How is corona changing lives around the globe ?
Jasmine will tell us how corona has changed her life in Malaysia
Jasmine is a project associate at eyeo and working from Malaysia. In this interview she will tell us how corona has changed her working routines and where she wants to travel once the corona pandemic is over. We will post more interviews soon, check out how we handle corona at eyeo in the mean time.
1. Where do you live and how is your living situation at the moment?
I live in Malaysia, a country in South-East Asia often overshadowed by our neighbour, Singapore. Since coronavirus went viral (pun intended), we’ve been in a nation-wide lockdown like many other countries. Interstate travels were banned and the police (and later on, the army) set up roadblocks everywhere. All businesses are not allowed to operate with exception for essential industries. The lockdown, known as Movement Control Order (MCO), was enforced on 18 March. It was initially set for two weeks but was then extended for another two week and kept extending till now. We’re now moving into the phase where lockdown rules are easing but businesses are skeptical about re-opening and people are worried about a second wave coming.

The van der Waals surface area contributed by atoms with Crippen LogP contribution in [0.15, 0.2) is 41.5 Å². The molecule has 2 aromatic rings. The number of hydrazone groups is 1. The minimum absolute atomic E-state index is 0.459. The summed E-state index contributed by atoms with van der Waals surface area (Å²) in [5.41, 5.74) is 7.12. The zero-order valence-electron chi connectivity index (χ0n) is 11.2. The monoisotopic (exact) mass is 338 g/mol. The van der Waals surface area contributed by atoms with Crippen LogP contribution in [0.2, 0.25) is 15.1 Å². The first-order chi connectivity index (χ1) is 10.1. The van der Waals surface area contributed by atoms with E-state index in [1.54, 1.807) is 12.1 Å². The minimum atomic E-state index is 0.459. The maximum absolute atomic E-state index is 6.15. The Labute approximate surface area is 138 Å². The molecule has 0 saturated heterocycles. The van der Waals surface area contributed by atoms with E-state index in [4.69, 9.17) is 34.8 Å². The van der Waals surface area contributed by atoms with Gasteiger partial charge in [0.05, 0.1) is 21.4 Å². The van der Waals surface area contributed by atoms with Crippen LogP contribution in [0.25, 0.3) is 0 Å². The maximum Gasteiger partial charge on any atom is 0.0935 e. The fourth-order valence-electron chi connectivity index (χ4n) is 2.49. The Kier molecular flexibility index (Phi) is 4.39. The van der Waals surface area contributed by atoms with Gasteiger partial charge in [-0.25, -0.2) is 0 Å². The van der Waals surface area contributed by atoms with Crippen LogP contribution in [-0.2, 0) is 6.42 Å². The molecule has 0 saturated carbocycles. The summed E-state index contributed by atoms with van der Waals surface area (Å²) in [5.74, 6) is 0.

2. How did you experience the lockdown?
During the whole lockdown order, we’re not allowed to step outside of our homes unless it’s for approved reasons such as grocery shopping, going to the doctor’s appointment or going to work as an essential worker. If you’re stopped by the police without a valid reason or permit, you will be asked to turn back. Later on, the government started imposing a hefty fine as people were apparently ignoring the lockdown orders. And now, if you were to break the lockdown order, you’ll be fined AND sent to prison.
Unsurprisingly, there were supply shortages the first couple weeks as people rushed to hoard food and daily essentials — instant noodles, bread, milk, eggs, disinfectants, and of course, toilet rolls were the first to go. The discount grocers tend to struggle more with shortages and extremely long queues.